Choosing The Right Material For Your Shed — Vinyl, Steel Or Timber?

Shed Material List — SHed Plans

Don’t run out and build or buy a shed without first doing a little research on what it will be made of. The building material used to construct your shed, weighs in as the most important element of the project — determining things like budget, durability and appearance.

Your probably asking what the best choice is. But the answer is different for everyone. Each specific person, with different needs and price ranges, living in different climates would come up with a different response. In this article we’ll go over three widely used materials and try to help you make your decision on which one’s right for you.

Vinyl
Vinyl or plastic sheds are fairly new to the world of outbuildings. Their fairly new arrival on the scene has caused quite a bit of skepticism among most but I believe they have positive and negative traits just as any building material you might pick for your shed.

They come fairly cheap, a quality that can be quite useful in today’s economy. A timber shed of the same features and size will almost always cost you more. In most cases they can even compete with a steel or metal shed in price.

The vinyl shed comes out a little ahead in my book- the sheds don’t have to deal with rust or attract termites. They don’t get too hot during summer or drop to frigid temperatures during winter, and they’re simple to install because of their lightweight.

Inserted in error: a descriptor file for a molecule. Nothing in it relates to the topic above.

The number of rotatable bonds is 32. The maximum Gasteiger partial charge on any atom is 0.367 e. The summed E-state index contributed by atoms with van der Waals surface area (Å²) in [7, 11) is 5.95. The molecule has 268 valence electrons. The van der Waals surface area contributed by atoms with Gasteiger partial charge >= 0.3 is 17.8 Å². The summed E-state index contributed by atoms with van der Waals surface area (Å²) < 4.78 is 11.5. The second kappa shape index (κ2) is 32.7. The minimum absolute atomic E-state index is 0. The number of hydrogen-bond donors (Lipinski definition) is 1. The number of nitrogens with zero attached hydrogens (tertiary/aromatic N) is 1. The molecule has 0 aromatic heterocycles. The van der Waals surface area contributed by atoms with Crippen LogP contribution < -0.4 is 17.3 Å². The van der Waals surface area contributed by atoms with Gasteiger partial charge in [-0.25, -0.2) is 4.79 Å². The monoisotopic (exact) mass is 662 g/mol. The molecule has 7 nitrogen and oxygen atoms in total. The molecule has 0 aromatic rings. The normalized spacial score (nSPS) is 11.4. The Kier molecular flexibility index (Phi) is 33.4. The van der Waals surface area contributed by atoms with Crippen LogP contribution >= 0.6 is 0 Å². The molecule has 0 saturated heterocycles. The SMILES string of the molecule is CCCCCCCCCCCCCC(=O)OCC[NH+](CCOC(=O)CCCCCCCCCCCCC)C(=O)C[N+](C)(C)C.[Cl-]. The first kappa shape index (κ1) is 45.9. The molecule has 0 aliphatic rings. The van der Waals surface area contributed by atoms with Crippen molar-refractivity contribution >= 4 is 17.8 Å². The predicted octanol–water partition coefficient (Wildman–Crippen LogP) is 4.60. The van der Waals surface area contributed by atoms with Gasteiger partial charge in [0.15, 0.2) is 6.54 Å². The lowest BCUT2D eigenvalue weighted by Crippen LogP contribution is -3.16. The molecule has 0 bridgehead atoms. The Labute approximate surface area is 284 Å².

I see very few faults in the vinyl sheds at all, but unfortunately a lot of people aren’t fans of the appearance and texture of vinyl sheds. The only other negative I can come up with is that the plastic sheds aren’t as sturdy as timber or steel.

Steel
Steel is usually about as cheap as it gets, though some vinyl sheds can be in the same price bracket. The all around best qualities of a metal shed are price and strength. They are great for storing things like garden tools and other items that aren’t temperature sensitive. The negatives with steel sheds is their poor insulation quality.

A steel shed will be piping hot in summer and freezing cold in winter. If you are using your outbuilding for only storage purposes, a steel shed will be great for you. However, if you had planned on using your shed for a workshop, art studio or office, this probably isn’t the shed for you.

Timber
Wooden sheds are the all around favorite. They hold off heat and cold very well, making for a comfortable office space or workshop, no matter what season it is. The sheds come pre-treated for termites and other wood-eating insects, but this is still something you’ll have to keep your eye on.

Timber sheds or outbuildings are a little pricier than the other models. They can cost nearly double that of a steel shed the same size. They also require a little more upkeep, requiring a paint job every few years.

On the other hand, you wont be able to find a steel or vinyl shed designed with the same element of class as a timber shed. With many designs and purposes, you can find a timber shed to fit almost any need. From greenhouses to studios, even a small guest house is possible!

Hopefully this article has come to your aide in the decision making process, remember to take your own expectations and needs into account. Whichever road you choose, completing your yard our garden with your very own outbuilding can be both rewarding and fun.

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